Article Text

Download PDFPDF
Long QT syndrome, implantable cardioverter defibrillator (ICD) and competitive sport participation: when science overcomes ethics
  1. Antonio Pelliccia
  1. Institute of Sport Medicine and Science, Rome, Italy
  1. Correspondence to Dr Antonio Pelliccia, Institute of Sport Medicine and Science, Largo Piero Gabrielli, 1, Rome 00197, Italy; ant.pelliccia{at}

Statistics from

Request Permissions

If you wish to reuse any or all of this article please use the link below which will take you to the Copyright Clearance Center’s RightsLink service. You will be able to get a quick price and instant permission to reuse the content in many different ways.

We saw with great interest the article “Return to play? Athletes with congenital long QT syndrome” recently published in this journal,1 describing the outcome of adolescents with long QT syndrome (LQTS) exposed to regular exercise training and sport participation for a 5-year period.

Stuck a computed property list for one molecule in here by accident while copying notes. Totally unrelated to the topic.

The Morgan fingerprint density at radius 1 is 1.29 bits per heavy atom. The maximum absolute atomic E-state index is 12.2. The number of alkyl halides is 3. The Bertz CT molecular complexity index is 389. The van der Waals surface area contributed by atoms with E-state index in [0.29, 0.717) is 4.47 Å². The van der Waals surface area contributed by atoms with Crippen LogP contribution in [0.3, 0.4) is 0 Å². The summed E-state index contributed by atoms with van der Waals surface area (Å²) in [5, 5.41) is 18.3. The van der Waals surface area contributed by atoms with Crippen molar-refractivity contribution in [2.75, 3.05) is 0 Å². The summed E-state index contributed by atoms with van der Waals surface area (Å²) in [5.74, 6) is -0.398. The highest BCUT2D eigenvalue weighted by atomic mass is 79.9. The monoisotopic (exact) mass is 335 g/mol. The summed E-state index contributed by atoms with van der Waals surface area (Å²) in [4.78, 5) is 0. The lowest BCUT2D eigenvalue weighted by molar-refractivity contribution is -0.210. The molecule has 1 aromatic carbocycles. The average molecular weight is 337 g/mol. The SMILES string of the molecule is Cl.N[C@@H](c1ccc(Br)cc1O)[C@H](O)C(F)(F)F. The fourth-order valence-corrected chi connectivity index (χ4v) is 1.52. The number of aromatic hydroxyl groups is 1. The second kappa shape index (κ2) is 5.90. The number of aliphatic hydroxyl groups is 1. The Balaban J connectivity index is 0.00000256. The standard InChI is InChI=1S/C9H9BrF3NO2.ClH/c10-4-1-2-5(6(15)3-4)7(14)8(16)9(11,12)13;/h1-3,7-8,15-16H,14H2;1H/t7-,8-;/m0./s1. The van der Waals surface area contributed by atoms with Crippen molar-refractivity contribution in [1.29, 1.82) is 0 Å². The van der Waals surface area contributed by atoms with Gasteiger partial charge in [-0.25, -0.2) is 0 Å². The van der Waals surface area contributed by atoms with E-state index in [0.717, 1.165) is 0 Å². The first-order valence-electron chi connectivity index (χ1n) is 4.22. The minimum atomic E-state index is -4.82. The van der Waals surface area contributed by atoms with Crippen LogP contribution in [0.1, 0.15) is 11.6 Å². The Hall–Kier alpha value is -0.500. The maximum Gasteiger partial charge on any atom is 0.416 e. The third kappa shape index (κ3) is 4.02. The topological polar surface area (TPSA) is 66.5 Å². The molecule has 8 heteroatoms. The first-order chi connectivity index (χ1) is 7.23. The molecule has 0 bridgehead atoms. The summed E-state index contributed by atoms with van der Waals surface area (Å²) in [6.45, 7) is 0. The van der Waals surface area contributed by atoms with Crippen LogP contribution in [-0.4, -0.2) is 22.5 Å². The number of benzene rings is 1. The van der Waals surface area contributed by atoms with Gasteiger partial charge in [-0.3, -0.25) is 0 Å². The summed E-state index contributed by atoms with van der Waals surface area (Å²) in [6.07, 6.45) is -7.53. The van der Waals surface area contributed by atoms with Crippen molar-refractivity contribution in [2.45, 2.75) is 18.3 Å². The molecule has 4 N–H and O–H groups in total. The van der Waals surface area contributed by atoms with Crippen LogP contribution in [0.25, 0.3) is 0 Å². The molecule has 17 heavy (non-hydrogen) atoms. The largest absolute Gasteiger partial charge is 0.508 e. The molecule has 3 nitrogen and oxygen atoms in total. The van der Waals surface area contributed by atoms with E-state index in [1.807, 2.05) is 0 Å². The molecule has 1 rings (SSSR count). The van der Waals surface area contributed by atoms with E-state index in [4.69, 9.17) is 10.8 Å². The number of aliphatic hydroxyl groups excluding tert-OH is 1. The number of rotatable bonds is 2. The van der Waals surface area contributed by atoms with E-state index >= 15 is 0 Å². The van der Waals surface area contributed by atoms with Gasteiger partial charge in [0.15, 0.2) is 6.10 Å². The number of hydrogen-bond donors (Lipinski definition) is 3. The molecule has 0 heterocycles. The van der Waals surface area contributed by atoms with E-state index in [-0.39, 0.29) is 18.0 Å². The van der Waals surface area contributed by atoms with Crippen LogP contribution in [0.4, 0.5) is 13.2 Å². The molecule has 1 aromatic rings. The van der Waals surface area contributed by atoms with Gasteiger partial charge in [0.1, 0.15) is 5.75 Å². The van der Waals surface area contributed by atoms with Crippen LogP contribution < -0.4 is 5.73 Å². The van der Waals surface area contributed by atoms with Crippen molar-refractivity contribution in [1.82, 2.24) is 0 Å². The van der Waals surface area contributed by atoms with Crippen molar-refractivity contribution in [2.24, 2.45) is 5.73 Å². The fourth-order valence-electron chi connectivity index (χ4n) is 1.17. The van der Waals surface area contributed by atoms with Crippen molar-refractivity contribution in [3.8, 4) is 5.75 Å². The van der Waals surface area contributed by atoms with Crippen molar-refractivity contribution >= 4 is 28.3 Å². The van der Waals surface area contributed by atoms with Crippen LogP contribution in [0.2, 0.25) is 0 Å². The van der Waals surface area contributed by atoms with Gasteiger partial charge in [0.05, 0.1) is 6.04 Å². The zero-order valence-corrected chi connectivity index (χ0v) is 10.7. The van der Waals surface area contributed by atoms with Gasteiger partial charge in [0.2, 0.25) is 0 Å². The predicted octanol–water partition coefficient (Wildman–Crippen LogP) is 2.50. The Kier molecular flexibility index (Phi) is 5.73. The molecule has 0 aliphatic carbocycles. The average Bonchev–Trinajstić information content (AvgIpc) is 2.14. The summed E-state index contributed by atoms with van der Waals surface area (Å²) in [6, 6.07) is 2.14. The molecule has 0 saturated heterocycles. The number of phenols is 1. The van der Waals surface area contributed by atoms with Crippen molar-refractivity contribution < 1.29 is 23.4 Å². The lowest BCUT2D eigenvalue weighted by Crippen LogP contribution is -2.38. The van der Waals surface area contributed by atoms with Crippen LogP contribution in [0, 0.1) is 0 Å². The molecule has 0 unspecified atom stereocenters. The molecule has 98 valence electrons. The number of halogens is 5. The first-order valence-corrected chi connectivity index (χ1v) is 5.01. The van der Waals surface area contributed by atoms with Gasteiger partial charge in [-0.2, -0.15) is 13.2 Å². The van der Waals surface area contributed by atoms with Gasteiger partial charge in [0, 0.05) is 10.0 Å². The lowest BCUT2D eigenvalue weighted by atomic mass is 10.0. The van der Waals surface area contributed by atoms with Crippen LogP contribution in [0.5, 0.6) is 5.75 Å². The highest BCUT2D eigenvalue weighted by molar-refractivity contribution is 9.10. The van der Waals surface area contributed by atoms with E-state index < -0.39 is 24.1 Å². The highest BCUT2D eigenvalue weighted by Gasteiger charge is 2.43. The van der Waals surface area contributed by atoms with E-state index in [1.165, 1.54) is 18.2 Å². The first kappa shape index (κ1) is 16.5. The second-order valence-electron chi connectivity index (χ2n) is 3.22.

The authors claim that this experience represents ground for the revision of existing criteria of the Bethesda Conference (BC) #36 and European Society of Cardiology (ESC) recommendations regarding sport participation of young patients with LQTS.2 ,3 For this reason, we believed it appropriate to articulate pertinent considerations relative to their unique experience.

The novel observation refers to LQTS genotype-positive–phenotype-negative asymptomatic children actively involved in varied sport programmes. None incurred adverse events or developed cardiac symptoms in the 5-year period, supporting the substantial benign nature of this condition. This observation substantiates the clinical perception that gene abnormality, per se, should not be viewed as disease and, by showing the absence of significant risk for individuals with no symptoms and normal QTc interval (mean, 0.44 s in this subset), reassures clinicians of the favourable outcome of these young ‘patients’.

The present experience supports the concept that participation in sport activities (at youth league and high-school) does not convey increased risk and is not associated with the occurrence of adverse events in …

View Full Text


  • Competing interests None.

  • Provenance and peer review Not commissioned; internally peer reviewed.

Linked Articles